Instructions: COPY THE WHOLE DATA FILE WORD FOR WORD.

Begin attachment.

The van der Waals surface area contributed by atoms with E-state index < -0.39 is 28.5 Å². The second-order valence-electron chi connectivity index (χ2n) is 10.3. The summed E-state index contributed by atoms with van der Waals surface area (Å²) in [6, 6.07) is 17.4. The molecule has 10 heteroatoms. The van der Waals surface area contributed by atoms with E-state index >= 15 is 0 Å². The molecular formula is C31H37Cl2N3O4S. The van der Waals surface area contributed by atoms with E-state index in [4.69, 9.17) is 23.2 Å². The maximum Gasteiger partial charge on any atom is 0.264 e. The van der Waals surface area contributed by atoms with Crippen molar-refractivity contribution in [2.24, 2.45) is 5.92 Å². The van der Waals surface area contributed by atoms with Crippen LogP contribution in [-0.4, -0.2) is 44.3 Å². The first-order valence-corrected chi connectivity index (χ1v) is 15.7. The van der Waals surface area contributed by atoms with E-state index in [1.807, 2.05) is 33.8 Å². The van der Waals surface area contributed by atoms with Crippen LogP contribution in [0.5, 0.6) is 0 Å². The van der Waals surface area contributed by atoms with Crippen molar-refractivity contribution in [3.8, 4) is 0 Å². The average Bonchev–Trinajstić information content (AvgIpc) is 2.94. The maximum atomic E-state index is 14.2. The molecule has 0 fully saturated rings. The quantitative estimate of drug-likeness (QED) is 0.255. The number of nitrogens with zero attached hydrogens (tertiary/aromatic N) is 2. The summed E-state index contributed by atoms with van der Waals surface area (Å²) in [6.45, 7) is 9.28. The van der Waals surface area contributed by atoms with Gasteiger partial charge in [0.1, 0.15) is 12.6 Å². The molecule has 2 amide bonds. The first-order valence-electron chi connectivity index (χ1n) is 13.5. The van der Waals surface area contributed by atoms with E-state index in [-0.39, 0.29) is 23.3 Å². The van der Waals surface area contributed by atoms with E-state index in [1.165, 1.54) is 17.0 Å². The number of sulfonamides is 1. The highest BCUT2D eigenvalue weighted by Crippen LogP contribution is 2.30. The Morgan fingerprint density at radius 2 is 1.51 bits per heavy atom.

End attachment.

The van der Waals surface area contributed by atoms with E-state index < -0.39 is 28.5 Å². The second-order valence-electron chi connectivity index (χ2n) is 10.3. The summed E-state index contributed by atoms with van der Waals surface area (Å²) in [6, 6.07) is 17.4. The molecule has 10 heteroatoms. The van der Waals surface area contributed by atoms with E-state index >= 15 is 0 Å². The molecular formula is C31H37Cl2N3O4S. The van der Waals surface area contributed by atoms with E-state index in [4.69, 9.17) is 23.2 Å². The maximum Gasteiger partial charge on any atom is 0.264 e. The van der Waals surface area contributed by atoms with Crippen molar-refractivity contribution in [2.24, 2.45) is 5.92 Å². The van der Waals surface area contributed by atoms with Crippen LogP contribution in [-0.4, -0.2) is 44.3 Å². The first-order valence-corrected chi connectivity index (χ1v) is 15.7. The van der Waals surface area contributed by atoms with E-state index in [1.807, 2.05) is 33.8 Å². The van der Waals surface area contributed by atoms with Crippen LogP contribution in [0.5, 0.6) is 0 Å². The van der Waals surface area contributed by atoms with Crippen molar-refractivity contribution in [3.8, 4) is 0 Å². The average Bonchev–Trinajstić information content (AvgIpc) is 2.94. The maximum atomic E-state index is 14.2. The molecule has 0 fully saturated rings. The quantitative estimate of drug-likeness (QED) is 0.255. The number of nitrogens with zero attached hydrogens (tertiary/aromatic N) is 2. The summed E-state index contributed by atoms with van der Waals surface area (Å²) in [6.45, 7) is 9.28. The van der Waals surface area contributed by atoms with Gasteiger partial charge in [0.1, 0.15) is 12.6 Å². The molecule has 2 amide bonds. The first-order valence-electron chi connectivity index (χ1n) is 13.5. The van der Waals surface area contributed by atoms with E-state index in [-0.39, 0.29) is 23.3 Å². The van der Waals surface area contributed by atoms with E-state index in [1.165, 1.54) is 17.0 Å². The number of sulfonamides is 1. The highest BCUT2D eigenvalue weighted by Crippen LogP contribution is 2.30. The Morgan fingerprint density at radius 2 is 1.51 bits per heavy atom.